Cold weather for some Milwaukeeans equals immobility and isolation.
Milwaukee County estimates that 20,000 older and/or disabled people become immobile when the temperature plunges or snow flies.
Denise Koss suffers from multiple sclerosis and uses a wheelchair. She says she’s thankful to have a support network during the cold, dark months.
“I live in a large apartment complex and my neighbors help me out, and I have family that helps me, but it gets to be a very long winter,” Koss says.
Dawn Green says she dreads the cold weather. She says it’s isolating, so she does what she can to overcome feelings of depression. “I paint and I stay active in other things. I’m an advocate with Independence First and I stay active in my church,” Green says.
Green also uses a wheelchair to get around and says she relies on friends to shovel her walkway, so she can eventually leave home.
Karl Ray is 85-years old and drives his son to appointments and grocery shopping. The younger has visual impairments; so sometimes when Ray can’t get out because of the weather, neither can his son.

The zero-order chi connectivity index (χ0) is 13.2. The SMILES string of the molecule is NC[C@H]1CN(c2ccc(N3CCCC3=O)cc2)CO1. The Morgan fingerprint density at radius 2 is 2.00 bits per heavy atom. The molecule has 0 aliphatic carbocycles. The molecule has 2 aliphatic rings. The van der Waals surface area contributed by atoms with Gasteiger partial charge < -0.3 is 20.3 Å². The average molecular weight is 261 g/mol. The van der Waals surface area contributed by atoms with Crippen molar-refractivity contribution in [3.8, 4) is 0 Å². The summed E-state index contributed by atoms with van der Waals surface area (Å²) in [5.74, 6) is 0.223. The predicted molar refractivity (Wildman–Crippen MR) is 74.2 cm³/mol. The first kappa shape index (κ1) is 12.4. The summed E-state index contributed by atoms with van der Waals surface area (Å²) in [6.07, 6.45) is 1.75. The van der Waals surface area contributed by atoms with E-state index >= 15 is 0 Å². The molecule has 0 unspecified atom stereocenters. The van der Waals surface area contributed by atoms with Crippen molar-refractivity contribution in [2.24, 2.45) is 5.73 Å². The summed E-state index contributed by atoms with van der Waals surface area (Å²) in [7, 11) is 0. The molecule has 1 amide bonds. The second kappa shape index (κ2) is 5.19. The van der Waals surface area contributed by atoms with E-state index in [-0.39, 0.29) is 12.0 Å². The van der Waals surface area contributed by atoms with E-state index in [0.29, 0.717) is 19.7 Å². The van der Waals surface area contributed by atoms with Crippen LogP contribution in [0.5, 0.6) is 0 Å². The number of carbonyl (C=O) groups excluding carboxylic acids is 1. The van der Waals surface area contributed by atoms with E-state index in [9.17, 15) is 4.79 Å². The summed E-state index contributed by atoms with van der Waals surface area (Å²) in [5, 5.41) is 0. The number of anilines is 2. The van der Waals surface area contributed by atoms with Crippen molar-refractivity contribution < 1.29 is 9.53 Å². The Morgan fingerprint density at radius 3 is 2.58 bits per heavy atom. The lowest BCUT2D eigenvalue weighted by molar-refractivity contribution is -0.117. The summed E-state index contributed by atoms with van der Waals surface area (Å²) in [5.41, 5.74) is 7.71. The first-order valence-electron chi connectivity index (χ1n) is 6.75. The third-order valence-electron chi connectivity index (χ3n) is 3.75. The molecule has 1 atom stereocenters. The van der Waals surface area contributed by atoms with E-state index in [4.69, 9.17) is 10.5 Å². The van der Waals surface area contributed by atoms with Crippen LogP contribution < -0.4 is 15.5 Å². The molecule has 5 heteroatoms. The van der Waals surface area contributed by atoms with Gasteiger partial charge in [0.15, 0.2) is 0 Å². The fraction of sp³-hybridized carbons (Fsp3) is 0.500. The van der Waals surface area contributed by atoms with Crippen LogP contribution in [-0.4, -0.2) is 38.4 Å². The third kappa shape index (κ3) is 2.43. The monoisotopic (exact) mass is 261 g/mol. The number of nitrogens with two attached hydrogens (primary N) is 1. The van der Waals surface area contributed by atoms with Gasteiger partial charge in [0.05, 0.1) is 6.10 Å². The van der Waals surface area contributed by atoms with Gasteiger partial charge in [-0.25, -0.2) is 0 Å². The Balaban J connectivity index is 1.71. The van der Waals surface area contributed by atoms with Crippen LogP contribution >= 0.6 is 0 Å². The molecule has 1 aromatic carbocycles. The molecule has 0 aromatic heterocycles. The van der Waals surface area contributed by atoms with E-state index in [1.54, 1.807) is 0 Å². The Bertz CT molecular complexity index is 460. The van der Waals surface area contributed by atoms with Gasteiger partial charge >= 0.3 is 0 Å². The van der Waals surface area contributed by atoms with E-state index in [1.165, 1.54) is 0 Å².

“He’s disappointed perhaps but he understands it’s difficult to get places if people don’t help him out. I’m more than happy to do it because I’m available,” Ray says.
The county and several of its partners step up their outreach during rough winter times, according to Stephanie Sue Stein of Milwaukee County's Department on Aging.
“Our number one focus is getting people to any medical appointments. We have a big priority and we provide tens of thousands of rides every year to do that,” Stein says.
Stein says county partners include the non-profit Interfaith Older Adult Programs of Milwaukee. In addition to providing rides, volunteers bring meals to people shut in and respond to emergencies.
Stein says the biggest county program, serving people with disabilities is para-transit. If needed, the van service can help people reach medical appointments and meal programs in the dead of winter, and even travel to senior centers – when folks need to socialize.